He never said a word about serving in the South Pacific during the second world war, but he marched with the VFW every 4th of July parade until he got too old to do so.

I think my dad mentioned George's service off-hand, once or twice, but didn't make a big deal out of it.

George and my aunt had no children. They lived in our town growing up and were kind enough to take an interest and became like second grandparents to me. Winnie - a former teacher - tutored me in fractions for months when I didn't initially understand them. The Hunters were the kind of smart, advice-giving, self-made people that every kid should have in their lives, and our friendship evolved and blossomed as I grew into an adult and they grew older. I got to help them the way they helped me. So it wasn't surprising when, a few months after George died, Winnie asked me over to do a few little chores for her. It was surprising, however, when she presented me with a small box. Some things of George, she said, and she didn't know what to do with them.

Inside were a variety of personal items - a driver's license, his membership cards and pins from VFWs in New Jersey and Florida, and pictures, some of them clearly from the second world war. There was George in his uniform in the South Pacific, George with his army buddies, George looking really happy at times and really worn at others.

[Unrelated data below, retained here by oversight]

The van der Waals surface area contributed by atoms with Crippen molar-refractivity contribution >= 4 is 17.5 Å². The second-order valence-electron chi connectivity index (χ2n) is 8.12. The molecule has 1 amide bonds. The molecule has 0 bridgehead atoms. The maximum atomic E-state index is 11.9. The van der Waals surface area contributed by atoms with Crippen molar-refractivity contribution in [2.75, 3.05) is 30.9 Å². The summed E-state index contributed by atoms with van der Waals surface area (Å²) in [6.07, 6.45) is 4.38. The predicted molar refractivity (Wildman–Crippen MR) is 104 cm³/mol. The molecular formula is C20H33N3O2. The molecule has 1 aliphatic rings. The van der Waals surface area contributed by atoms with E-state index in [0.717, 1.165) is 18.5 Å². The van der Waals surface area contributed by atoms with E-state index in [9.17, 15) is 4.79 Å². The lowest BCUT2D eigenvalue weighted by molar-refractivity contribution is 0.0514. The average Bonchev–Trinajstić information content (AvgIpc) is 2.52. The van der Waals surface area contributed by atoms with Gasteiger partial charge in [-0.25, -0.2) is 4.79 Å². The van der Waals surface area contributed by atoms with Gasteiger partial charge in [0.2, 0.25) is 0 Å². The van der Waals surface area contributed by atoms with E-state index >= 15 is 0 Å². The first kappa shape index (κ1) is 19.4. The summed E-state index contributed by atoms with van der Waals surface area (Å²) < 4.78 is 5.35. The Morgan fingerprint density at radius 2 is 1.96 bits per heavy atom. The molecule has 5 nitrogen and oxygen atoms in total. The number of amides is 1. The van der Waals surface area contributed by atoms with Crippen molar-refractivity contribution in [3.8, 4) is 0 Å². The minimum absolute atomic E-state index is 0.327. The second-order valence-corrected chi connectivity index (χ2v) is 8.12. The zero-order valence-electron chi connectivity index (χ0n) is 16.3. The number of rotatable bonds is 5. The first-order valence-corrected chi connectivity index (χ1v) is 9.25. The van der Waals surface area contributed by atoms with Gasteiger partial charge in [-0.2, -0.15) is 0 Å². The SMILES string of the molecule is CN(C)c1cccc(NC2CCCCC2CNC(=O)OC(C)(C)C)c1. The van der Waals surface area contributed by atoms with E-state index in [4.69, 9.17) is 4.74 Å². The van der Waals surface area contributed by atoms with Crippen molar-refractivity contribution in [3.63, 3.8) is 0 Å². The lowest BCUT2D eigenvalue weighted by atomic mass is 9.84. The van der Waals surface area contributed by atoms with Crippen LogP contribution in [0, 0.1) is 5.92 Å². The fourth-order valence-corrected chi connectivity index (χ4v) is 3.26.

Then Winnie told me he saw some bad fighting. Six islands, she thought, but he never liked to talk about it, so she didn't know which ones. Also Burma and what's now Pakistan.

Again, it was off-hand, matter-of-fact. No big deal.

Veterans day never meant much to me before that, and - to be honest - it still gets by me sometimes. Most years, though, I try to take a moment to think of my uncle George and the men like him who were, at least for a few years, forced to become something they never would have otherwise become, and in doing so helped keep a lot of people free. We take it for granted, but it's really an amazing thing when you think about it - young American men dropping their lives of the moment and spreading out across the globe to push back invaders who threatened not our land, but other people's lands.

So today I'll think about my Uncle George (jeez, I'm tearing up a little now writing this, like I said, he was a very nice man) and regret that I never got the chance to ask him about his service and thank him for it.

Instead, I'll thank any veterans who take the time to read this, and hope you'll take the time to thank one yourself if there's one in your life.

(And if you want to take a minute to share a story or two of your own veterans here, feel free)

Monday, October 6, 2008

Farewell column

Here, if you're interested.

That's about 200 bylines a year (too many for some, not enough for those who worship at the temple of Michigan ice hockey).